Star Wars Planets

Max explores the parallels between Star Wars and Eragon

Star Wars was created in 1977, and George Lucas fully intended to tell a story about a knight who rescues a princess from a dungeon, only with lasers and spaceships. However, Lucas also envisioned a story set in a setting full of advanced technology with the special effects wowing people and blowing Star Trek out of the park. George also liked dogfights but that’s a separate issue. Or really?

Being a 'Star Wars' Fan: A Quick Self-Analysis

Anyway, after 1977, many talented storytellers like Dave Filoni and Pablo Hidalgo emerged and started crafting their subsections of Star Wars; yet I feel that they made a major misinterpretation when approaching the mythos. They felt Star Wars was not sci-fi and because of the strange plateaus in various branches of science, the only tech they seemed to acknowledge as “important” were holograms, artificial intelligence, and directed energy weapons. Most of everything else is archaic and they have no intention of getting into the nitty-gritty details. Star Wars is fantasy, they would cry. Technology only exists when the story needs it. All this BS. Yes, I prefer stories of the mystical Jedi; but the average Star Wars character does not have the power of the Force. They solely rely on science and tech (just like us in the real world) and it seems silly to stymy it.

Star Wars: The Empire Strikes Back - 003
Star Wars: The Empire Strikes Back (Image courtesy of Disney/Lucasfilm)

My approach to Star Wars is that something may look like a steel crate but in reality, it’s saturated in nanites that keep it strong and hard to get dirty. The All-Climate Tent from Lords of the Sith is ultra hydrophobic, among other things. That’s the way it should be. Some of the writers of the ’90s and ’00s understood George’s original vision and introduced the Yuuzhan Vong and their advanced biotech almost bested the powers of the Jedi. The Force didn’t even work on them! ’20’s Star Wars is a sci-fi series that thinks it’s a fantasy series.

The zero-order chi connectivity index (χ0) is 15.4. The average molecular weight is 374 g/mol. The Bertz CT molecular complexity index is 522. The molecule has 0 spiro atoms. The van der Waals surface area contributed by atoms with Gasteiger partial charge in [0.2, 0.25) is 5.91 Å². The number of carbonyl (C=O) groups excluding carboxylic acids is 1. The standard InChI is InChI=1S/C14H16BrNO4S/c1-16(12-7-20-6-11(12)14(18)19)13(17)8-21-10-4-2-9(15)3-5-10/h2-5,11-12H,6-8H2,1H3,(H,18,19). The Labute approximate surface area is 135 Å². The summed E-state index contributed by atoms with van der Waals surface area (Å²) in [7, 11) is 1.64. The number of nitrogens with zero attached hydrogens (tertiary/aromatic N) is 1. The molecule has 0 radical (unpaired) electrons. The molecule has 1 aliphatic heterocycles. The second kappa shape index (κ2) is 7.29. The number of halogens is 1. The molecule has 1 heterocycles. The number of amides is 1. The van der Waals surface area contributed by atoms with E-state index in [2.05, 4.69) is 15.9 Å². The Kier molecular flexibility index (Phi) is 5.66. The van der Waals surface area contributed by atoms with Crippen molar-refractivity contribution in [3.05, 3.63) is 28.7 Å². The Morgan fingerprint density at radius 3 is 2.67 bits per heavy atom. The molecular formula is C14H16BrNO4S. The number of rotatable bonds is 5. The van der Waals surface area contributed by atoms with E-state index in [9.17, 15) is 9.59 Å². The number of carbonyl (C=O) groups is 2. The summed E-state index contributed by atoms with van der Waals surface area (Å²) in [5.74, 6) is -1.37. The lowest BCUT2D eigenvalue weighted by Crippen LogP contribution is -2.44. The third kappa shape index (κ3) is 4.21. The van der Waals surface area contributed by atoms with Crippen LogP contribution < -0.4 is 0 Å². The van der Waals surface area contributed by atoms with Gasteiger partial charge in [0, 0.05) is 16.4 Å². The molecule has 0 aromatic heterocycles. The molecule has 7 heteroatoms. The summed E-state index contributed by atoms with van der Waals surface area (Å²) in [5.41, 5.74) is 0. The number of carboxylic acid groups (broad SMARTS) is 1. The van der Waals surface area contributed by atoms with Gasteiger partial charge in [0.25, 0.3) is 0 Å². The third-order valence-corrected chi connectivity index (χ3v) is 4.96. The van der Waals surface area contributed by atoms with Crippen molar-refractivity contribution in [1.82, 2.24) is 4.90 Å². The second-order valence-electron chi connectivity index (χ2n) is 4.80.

Star Wars Legends Logo

Now, I also wanted to look at the reverse phenomenon of Eragon. Eragon is the flagship book of the Inheritance Cycle; 4 books telling a tale of a boy named Eragon who bonds with a dragon, learns magic, and saves his land from an evil emperor. Sounds familiar? Yes, Eragon is basically Star Wars, but with a dragon, and many critics have called out the “copycat”. Christopher Paolini wrote the first book when he was 15 which is an impressive feat, so I don’t believe that he should be vilified. The books are highly enjoyable and do have some stark differences, yet the problem I have with Star Wars echoes in Eragon as well.

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Eragon is a fantasy series. It has a magic system, takes place in a medieval land and humans share the land with elves, dwarves, and magicians. Yet, Paolini feels the need to interject science into the mix and I feel this is an inverse mistake. The king of Surda likes to experiment in the lab. The elves teach Eragon all about science. Eragon learns that life is not abiogenesis and that an afterlife is not supported by science. The island that the evil King Galbatorix devastated is said to be poisoned and it is very much implied, that a nuclear explosion was to blame. Nuclear to us, but still magic to this primitive race of people, and admittedly caused by a spell. Why do you need to bring radiation in it? Why does Eragon have to learn real science? WHY?

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Eragon is a fantasy series that wants to be sci-fi. Paolini is done with Eragon but Star Wars lives on. I would like to see people like Claudia Gray and James Luceno continue to write Star Wars where it is supposed to be; in a SCI-FI universe.


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Max Nocerino is a regular Staff Writer for The Future of the Force. He is a passionate Star Wars fan and loves the literature of the galaxy far, far away. Follow him on Twitter @MaxN2100 where he shares his love of the Force frequently!


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